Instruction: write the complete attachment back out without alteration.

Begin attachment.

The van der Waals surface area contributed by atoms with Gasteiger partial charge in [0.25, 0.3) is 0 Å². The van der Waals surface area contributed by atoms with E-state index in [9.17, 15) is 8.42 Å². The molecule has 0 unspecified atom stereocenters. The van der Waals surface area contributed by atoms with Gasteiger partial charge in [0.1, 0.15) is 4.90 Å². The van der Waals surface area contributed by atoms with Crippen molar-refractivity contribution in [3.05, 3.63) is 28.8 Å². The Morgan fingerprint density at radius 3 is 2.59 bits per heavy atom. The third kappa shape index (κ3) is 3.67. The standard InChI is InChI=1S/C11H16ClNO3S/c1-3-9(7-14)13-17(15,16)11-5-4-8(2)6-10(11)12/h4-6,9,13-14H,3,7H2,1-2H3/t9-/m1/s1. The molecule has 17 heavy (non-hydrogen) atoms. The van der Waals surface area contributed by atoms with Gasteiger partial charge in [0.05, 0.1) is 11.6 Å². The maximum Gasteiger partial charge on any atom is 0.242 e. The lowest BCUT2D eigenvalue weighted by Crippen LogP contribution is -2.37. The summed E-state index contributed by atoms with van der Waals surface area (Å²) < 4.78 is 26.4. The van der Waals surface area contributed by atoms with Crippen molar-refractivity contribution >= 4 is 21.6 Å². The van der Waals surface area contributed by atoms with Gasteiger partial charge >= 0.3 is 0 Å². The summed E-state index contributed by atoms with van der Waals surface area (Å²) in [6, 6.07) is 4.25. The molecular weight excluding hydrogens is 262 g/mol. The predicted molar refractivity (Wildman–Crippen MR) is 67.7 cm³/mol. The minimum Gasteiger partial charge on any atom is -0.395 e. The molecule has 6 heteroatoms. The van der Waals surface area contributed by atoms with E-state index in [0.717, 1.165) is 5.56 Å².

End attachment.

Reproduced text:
The van der Waals surface area contributed by atoms with Gasteiger partial charge in [0.25, 0.3) is 0 Å². The van der Waals surface area contributed by atoms with E-state index in [9.17, 15) is 8.42 Å². The molecule has 0 unspecified atom stereocenters. The van der Waals surface area contributed by atoms with Gasteiger partial charge in [0.1, 0.15) is 4.90 Å². The van der Waals surface area contributed by atoms with Crippen molar-refractivity contribution in [3.05, 3.63) is 28.8 Å². The Morgan fingerprint density at radius 3 is 2.59 bits per heavy atom. The third kappa shape index (κ3) is 3.67. The standard InChI is InChI=1S/C11H16ClNO3S/c1-3-9(7-14)13-17(15,16)11-5-4-8(2)6-10(11)12/h4-6,9,13-14H,3,7H2,1-2H3/t9-/m1/s1. The molecule has 17 heavy (non-hydrogen) atoms. The van der Waals surface area contributed by atoms with Gasteiger partial charge in [0.05, 0.1) is 11.6 Å². The maximum Gasteiger partial charge on any atom is 0.242 e. The lowest BCUT2D eigenvalue weighted by Crippen LogP contribution is -2.37. The summed E-state index contributed by atoms with van der Waals surface area (Å²) < 4.78 is 26.4. The van der Waals surface area contributed by atoms with Crippen molar-refractivity contribution >= 4 is 21.6 Å². The van der Waals surface area contributed by atoms with Gasteiger partial charge >= 0.3 is 0 Å². The summed E-state index contributed by atoms with van der Waals surface area (Å²) in [6, 6.07) is 4.25. The molecular weight excluding hydrogens is 262 g/mol. The predicted molar refractivity (Wildman–Crippen MR) is 67.7 cm³/mol. The minimum Gasteiger partial charge on any atom is -0.395 e. The molecule has 6 heteroatoms. The van der Waals surface area contributed by atoms with E-state index in [0.717, 1.165) is 5.56 Å².